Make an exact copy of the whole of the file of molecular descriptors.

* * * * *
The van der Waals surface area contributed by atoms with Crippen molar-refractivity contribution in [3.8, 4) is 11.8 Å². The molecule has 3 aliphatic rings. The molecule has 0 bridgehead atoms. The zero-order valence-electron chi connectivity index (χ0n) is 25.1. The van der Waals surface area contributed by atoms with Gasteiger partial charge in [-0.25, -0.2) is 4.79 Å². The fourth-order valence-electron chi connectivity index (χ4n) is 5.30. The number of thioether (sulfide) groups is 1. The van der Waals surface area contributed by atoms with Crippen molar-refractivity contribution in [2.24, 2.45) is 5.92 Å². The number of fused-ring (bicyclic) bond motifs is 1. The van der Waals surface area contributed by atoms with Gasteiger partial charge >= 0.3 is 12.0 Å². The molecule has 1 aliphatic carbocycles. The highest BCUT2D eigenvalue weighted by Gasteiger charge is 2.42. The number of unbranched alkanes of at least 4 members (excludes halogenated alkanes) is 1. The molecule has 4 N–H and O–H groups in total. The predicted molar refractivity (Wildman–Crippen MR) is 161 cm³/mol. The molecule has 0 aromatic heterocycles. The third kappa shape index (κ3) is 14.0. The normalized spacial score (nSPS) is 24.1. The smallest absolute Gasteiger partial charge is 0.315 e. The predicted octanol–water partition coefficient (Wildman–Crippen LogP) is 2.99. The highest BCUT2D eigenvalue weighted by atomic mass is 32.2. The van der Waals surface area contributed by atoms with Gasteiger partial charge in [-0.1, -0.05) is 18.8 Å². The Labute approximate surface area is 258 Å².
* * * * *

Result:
The van der Waals surface area contributed by atoms with Crippen molar-refractivity contribution in [3.8, 4) is 11.8 Å². The molecule has 3 aliphatic rings. The molecule has 0 bridgehead atoms. The zero-order valence-electron chi connectivity index (χ0n) is 25.1. The van der Waals surface area contributed by atoms with Gasteiger partial charge in [-0.25, -0.2) is 4.79 Å². The fourth-order valence-electron chi connectivity index (χ4n) is 5.30. The number of thioether (sulfide) groups is 1. The van der Waals surface area contributed by atoms with Crippen molar-refractivity contribution in [2.24, 2.45) is 5.92 Å². The number of fused-ring (bicyclic) bond motifs is 1. The van der Waals surface area contributed by atoms with Gasteiger partial charge >= 0.3 is 12.0 Å². The molecule has 1 aliphatic carbocycles. The highest BCUT2D eigenvalue weighted by Gasteiger charge is 2.42. The number of unbranched alkanes of at least 4 members (excludes halogenated alkanes) is 1. The molecule has 4 N–H and O–H groups in total. The predicted molar refractivity (Wildman–Crippen MR) is 161 cm³/mol. The molecule has 0 aromatic heterocycles. The third kappa shape index (κ3) is 14.0. The normalized spacial score (nSPS) is 24.1. The smallest absolute Gasteiger partial charge is 0.315 e. The predicted octanol–water partition coefficient (Wildman–Crippen LogP) is 2.99. The highest BCUT2D eigenvalue weighted by atomic mass is 32.2. The van der Waals surface area contributed by atoms with Gasteiger partial charge in [-0.1, -0.05) is 18.8 Å². The Labute approximate surface area is 258 Å².